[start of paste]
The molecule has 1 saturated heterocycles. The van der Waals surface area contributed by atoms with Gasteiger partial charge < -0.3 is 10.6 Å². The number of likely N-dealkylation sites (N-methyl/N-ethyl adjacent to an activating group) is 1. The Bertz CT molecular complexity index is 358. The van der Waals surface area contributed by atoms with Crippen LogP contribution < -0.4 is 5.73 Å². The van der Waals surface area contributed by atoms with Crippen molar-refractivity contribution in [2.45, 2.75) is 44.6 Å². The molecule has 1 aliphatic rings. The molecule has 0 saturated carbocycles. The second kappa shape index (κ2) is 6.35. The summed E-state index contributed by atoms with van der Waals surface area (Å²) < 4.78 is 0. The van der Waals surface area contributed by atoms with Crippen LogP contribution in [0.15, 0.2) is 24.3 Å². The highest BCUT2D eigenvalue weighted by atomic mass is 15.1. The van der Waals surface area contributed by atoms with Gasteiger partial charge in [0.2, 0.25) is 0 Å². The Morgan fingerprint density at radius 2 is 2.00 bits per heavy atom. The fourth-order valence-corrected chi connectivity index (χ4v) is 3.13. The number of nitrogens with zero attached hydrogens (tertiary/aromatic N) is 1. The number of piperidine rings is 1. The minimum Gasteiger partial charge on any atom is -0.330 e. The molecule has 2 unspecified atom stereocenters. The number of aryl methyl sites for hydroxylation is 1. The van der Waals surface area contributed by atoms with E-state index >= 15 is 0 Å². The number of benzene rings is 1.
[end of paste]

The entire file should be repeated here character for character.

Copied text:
The molecule has 1 saturated heterocycles. The van der Waals surface area contributed by atoms with Gasteiger partial charge < -0.3 is 10.6 Å². The number of likely N-dealkylation sites (N-methyl/N-ethyl adjacent to an activating group) is 1. The Bertz CT molecular complexity index is 358. The van der Waals surface area contributed by atoms with Crippen LogP contribution < -0.4 is 5.73 Å². The van der Waals surface area contributed by atoms with Crippen molar-refractivity contribution in [2.45, 2.75) is 44.6 Å². The molecule has 1 aliphatic rings. The molecule has 0 saturated carbocycles. The second kappa shape index (κ2) is 6.35. The summed E-state index contributed by atoms with van der Waals surface area (Å²) < 4.78 is 0. The van der Waals surface area contributed by atoms with Crippen LogP contribution in [0.15, 0.2) is 24.3 Å². The highest BCUT2D eigenvalue weighted by atomic mass is 15.1. The van der Waals surface area contributed by atoms with Gasteiger partial charge in [0.2, 0.25) is 0 Å². The Morgan fingerprint density at radius 2 is 2.00 bits per heavy atom. The fourth-order valence-corrected chi connectivity index (χ4v) is 3.13. The number of nitrogens with zero attached hydrogens (tertiary/aromatic N) is 1. The number of piperidine rings is 1. The minimum Gasteiger partial charge on any atom is -0.330 e. The molecule has 2 unspecified atom stereocenters. The number of aryl methyl sites for hydroxylation is 1. The van der Waals surface area contributed by atoms with E-state index >= 15 is 0 Å². The number of benzene rings is 1.